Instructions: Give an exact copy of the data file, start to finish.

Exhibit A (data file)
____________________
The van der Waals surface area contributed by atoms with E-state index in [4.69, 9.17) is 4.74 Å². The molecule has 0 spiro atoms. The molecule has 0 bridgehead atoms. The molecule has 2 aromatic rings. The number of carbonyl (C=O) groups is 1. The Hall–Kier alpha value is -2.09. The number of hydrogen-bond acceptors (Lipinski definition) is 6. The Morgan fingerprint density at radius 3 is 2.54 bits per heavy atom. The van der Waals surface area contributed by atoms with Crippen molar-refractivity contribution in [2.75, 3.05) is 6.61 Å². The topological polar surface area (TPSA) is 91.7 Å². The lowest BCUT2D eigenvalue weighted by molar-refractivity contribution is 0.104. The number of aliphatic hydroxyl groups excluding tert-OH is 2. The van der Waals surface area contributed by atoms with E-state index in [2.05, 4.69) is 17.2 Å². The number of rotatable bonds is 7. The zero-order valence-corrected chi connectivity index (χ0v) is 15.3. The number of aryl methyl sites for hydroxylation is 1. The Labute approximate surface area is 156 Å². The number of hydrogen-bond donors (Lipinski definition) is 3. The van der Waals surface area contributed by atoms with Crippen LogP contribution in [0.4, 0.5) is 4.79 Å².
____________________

The van der Waals surface area contributed by atoms with E-state index in [4.69, 9.17) is 4.74 Å². The molecule has 0 spiro atoms. The molecule has 0 bridgehead atoms. The molecule has 2 aromatic rings. The number of carbonyl (C=O) groups is 1. The Hall–Kier alpha value is -2.09. The number of hydrogen-bond acceptors (Lipinski definition) is 6. The Morgan fingerprint density at radius 3 is 2.54 bits per heavy atom. The van der Waals surface area contributed by atoms with Crippen molar-refractivity contribution in [2.75, 3.05) is 6.61 Å². The topological polar surface area (TPSA) is 91.7 Å². The lowest BCUT2D eigenvalue weighted by molar-refractivity contribution is 0.104. The number of aliphatic hydroxyl groups excluding tert-OH is 2. The van der Waals surface area contributed by atoms with E-state index in [2.05, 4.69) is 17.2 Å². The number of rotatable bonds is 7. The zero-order valence-corrected chi connectivity index (χ0v) is 15.3. The number of aryl methyl sites for hydroxylation is 1. The Labute approximate surface area is 156 Å². The number of hydrogen-bond donors (Lipinski definition) is 3. The van der Waals surface area contributed by atoms with Crippen LogP contribution in [0.4, 0.5) is 4.79 Å².